Indian-American businessman pleads guilty to $33 mn fraud

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Washington, Nov 14 (UNI) Indian-American Businessman Vijay K Taneja, known for his connections in Bollywood film circles, pleaded guilty in a U S district court to defraud banks to the tune of at least 33 million dollars.

Taneja (47) pleaded guilty yesterday to one count of conspiracy to commit money laundering in connection with a mortgage fraud scheme involving his company Financial Mortgage Inc.(FMI) involved in selling mortgages on residential properties in the Washington, D.C., metropolitan area.

Sentencing is set for January 30. Taneja faces a maximum of 20 years in prison and a 0,000 fine.

According to court documents, before FMI sold its mortgages to financial institutions as long-term investors, FMI utilised another group of financial institutions (referred to as ''warehouse lenders'') to temporarily fund the mortgages before they were sold.

Beginning in 2001, FMI began defrauding a series of warehouse lenders and eventually two other financial institutions serving as long-term investors, causing an accumulated loss of at least 33 million dollars to four financial institutions by the time the company filed for bankruptcy in June 2008.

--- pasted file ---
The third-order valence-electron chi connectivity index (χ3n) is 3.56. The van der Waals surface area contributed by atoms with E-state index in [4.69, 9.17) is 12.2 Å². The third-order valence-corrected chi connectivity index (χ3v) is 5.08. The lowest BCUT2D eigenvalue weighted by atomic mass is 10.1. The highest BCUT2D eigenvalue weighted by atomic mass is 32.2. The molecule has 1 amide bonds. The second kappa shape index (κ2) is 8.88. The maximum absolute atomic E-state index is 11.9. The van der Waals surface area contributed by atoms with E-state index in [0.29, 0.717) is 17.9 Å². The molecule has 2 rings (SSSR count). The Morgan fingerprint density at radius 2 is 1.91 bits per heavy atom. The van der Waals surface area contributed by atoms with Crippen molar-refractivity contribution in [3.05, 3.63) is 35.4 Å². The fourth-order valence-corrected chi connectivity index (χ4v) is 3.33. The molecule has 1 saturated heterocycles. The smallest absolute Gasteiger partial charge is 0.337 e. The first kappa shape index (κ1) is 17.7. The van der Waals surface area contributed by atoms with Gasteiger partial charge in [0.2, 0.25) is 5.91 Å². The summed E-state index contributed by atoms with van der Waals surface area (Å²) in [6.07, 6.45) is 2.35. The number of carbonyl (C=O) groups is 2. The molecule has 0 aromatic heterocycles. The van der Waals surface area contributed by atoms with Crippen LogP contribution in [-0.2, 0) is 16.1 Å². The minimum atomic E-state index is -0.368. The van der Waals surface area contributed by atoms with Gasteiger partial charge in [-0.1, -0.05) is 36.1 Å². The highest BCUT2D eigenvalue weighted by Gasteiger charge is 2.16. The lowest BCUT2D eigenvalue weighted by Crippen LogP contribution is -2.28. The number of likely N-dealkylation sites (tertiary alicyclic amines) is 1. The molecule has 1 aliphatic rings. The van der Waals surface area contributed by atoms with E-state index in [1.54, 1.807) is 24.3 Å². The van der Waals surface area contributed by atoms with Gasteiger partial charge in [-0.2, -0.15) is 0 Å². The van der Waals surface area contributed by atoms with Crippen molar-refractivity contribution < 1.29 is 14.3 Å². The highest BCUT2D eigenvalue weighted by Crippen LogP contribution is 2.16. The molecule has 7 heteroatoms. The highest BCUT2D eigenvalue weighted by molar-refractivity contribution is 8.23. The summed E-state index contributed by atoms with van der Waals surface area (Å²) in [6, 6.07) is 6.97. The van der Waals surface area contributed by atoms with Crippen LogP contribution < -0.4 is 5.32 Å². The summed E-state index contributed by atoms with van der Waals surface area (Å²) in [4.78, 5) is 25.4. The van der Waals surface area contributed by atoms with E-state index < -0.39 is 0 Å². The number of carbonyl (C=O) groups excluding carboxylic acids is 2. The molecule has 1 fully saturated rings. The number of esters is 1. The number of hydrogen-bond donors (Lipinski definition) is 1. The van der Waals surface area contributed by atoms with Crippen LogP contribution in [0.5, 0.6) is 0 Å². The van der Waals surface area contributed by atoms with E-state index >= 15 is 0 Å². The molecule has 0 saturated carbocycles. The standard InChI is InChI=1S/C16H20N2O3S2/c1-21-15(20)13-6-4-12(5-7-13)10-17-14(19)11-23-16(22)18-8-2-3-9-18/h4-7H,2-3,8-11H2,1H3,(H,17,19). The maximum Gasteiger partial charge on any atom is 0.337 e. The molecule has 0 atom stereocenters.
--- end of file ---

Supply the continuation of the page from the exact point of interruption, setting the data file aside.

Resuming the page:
According to the Washington Post, Taneja was an icon in the local Indian community, a flashy movie producer who invested millions in Bollywood films and brought Indian musical acts to the Washington area. He had an aura about him, a celebrity image that made people trust him.

Taneja admitted in the court that his entertainment ventures were financed by money obtained through an extensive mortgage fraud scheme.

The daily says that prosecutors told the court that Taneja invested millions of his mortgage proceeds in Indian films and theatrical productions through one of his companies, Elite Entertainment, and that they are still trying to untangle the financial web.

''He has millions of dollars unaccounted for,'' Assistant U S Attorney Stephen Learned said as he asked the court to order Taneja to be electronically monitored to ensure that he doesn't flee before sentencing. ''There's so much money, and it's difficult to figure out where it all went.'' UNI XC ARB KP1913

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